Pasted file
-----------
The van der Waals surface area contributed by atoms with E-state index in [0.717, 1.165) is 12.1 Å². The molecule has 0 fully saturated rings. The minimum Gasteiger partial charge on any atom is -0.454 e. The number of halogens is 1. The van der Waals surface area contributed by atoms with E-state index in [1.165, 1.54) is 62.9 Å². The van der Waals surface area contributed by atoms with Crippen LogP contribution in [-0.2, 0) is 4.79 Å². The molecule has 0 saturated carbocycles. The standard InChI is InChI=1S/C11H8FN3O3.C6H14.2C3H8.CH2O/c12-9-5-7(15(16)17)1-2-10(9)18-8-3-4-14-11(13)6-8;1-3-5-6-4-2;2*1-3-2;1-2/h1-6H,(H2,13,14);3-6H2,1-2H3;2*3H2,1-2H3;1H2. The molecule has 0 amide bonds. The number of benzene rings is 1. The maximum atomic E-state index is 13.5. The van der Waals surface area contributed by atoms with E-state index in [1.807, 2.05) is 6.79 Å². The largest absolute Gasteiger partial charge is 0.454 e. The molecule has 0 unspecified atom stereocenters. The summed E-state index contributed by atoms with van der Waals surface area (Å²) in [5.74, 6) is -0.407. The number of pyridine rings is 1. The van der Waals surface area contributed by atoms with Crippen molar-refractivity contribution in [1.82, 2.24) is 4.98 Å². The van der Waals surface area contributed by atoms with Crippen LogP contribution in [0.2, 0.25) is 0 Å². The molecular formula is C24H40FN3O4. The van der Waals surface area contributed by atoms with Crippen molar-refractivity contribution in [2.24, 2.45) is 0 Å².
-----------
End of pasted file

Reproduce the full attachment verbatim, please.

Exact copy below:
The van der Waals surface area contributed by atoms with E-state index in [0.717, 1.165) is 12.1 Å². The molecule has 0 fully saturated rings. The minimum Gasteiger partial charge on any atom is -0.454 e. The number of halogens is 1. The van der Waals surface area contributed by atoms with E-state index in [1.165, 1.54) is 62.9 Å². The van der Waals surface area contributed by atoms with Crippen LogP contribution in [-0.2, 0) is 4.79 Å². The molecule has 0 saturated carbocycles. The standard InChI is InChI=1S/C11H8FN3O3.C6H14.2C3H8.CH2O/c12-9-5-7(15(16)17)1-2-10(9)18-8-3-4-14-11(13)6-8;1-3-5-6-4-2;2*1-3-2;1-2/h1-6H,(H2,13,14);3-6H2,1-2H3;2*3H2,1-2H3;1H2. The molecule has 0 amide bonds. The number of benzene rings is 1. The maximum atomic E-state index is 13.5. The van der Waals surface area contributed by atoms with E-state index in [1.807, 2.05) is 6.79 Å². The largest absolute Gasteiger partial charge is 0.454 e. The molecule has 0 unspecified atom stereocenters. The summed E-state index contributed by atoms with van der Waals surface area (Å²) in [5.74, 6) is -0.407. The number of pyridine rings is 1. The van der Waals surface area contributed by atoms with Crippen molar-refractivity contribution in [1.82, 2.24) is 4.98 Å². The van der Waals surface area contributed by atoms with Crippen LogP contribution in [0.2, 0.25) is 0 Å². The molecular formula is C24H40FN3O4. The van der Waals surface area contributed by atoms with Crippen molar-refractivity contribution in [2.24, 2.45) is 0 Å².